One of my fondest memories from childhood is the family wood stove. My parents have an old, iron stove in the basement that they used for primary heat most of the 1970s and 80s. It is a modest stove, measuring roughly 24 x 15 x 15 inches with a heavy, right-handed door and two spinning dampers. I fondly remember helping my father stoke its fire on cold, winter days and feeling its energy pulse through the house as it raged hotter and hotter. There was never any question that the stove would bring us warmth on those frigid days. It is solid, straightforward in construction, and properly ventilated. When I came home from school, its fire comforted me. When I awoke in the mornings, its fire energized me. When I was wet, its fire dried me. When I sick, its fire healed me. It was a faithful companion--a reliable friend.
Starting in the 1990s, however, my parents began using the wood stove less. By the time I graduated college in 1998, the oil furnace was used most of the wintertime, and today my parents rarely burn wood. On the few occasions that I go home each year, the stove is cold and lifeless--its sides scorched white but only as a record of its once heroic deeds. There it stands . . . burning nothing but memories.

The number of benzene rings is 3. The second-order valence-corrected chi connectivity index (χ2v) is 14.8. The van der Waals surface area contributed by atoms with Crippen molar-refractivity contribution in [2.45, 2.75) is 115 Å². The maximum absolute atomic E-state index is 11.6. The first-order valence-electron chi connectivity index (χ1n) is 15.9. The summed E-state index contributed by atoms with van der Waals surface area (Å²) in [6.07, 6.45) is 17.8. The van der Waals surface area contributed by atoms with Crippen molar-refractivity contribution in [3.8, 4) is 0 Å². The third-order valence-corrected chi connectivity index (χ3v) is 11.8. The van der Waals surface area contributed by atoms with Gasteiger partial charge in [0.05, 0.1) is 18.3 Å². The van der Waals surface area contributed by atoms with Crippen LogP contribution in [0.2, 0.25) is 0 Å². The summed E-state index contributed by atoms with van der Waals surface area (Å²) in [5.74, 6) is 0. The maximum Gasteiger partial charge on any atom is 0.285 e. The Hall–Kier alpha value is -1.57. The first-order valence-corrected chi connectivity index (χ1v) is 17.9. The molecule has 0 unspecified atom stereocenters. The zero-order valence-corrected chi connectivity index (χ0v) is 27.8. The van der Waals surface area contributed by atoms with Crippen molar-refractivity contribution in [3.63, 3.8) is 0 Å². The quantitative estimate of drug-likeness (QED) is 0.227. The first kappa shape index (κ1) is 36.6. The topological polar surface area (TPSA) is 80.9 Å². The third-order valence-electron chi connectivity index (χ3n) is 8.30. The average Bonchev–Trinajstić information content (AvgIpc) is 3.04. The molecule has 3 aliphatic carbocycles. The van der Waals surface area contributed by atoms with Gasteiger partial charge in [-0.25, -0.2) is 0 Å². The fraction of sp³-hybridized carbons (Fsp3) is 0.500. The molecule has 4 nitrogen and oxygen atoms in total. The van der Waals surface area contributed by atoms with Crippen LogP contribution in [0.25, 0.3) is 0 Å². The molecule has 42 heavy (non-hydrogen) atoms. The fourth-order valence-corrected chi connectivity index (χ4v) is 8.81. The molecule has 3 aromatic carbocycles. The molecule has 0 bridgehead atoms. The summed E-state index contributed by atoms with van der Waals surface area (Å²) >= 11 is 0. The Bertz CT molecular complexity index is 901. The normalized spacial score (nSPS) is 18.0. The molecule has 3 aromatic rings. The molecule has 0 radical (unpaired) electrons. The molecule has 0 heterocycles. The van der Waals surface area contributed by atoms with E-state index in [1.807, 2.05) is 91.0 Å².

I guess this is how I'm feeling about George H. W. Bush today. From ages 6 to 14, he was my Vice President, and then from ages 14 to 18, he was my President. I grew up with him! He was one of the national leaders whom I admired, if not for his politics, at least for his familiarity. He was someone in whose shadow I awoke every morning and under whose protection I went to bed every night. I was comforted by his humble and dignified presence on the evening news, inspired by stories of his character and wartime heroism, and stimulated by his confident, steadfast demeanor before a nation at both peace and war. An unassuming man, he was nonetheless reliable--solid, straightforward, well ventilated. He was the wood stove I called my President.
As we learned this morning, though, his fire has gone out and will not burn on this earth again. Yet, he leaves behind a white scorch, which stands as a stark reminder of the man whose fire once burned with vigor and consistency. Sure, I can't say George H. W. Bush was one of the greatest Presidents in history--I can't even say that history will be kind to his memory--but I can say I will never forget the warmth, reliability, and familiarity he brought to my life. I will never forget my President. And there he stands . . . burning glorious memories.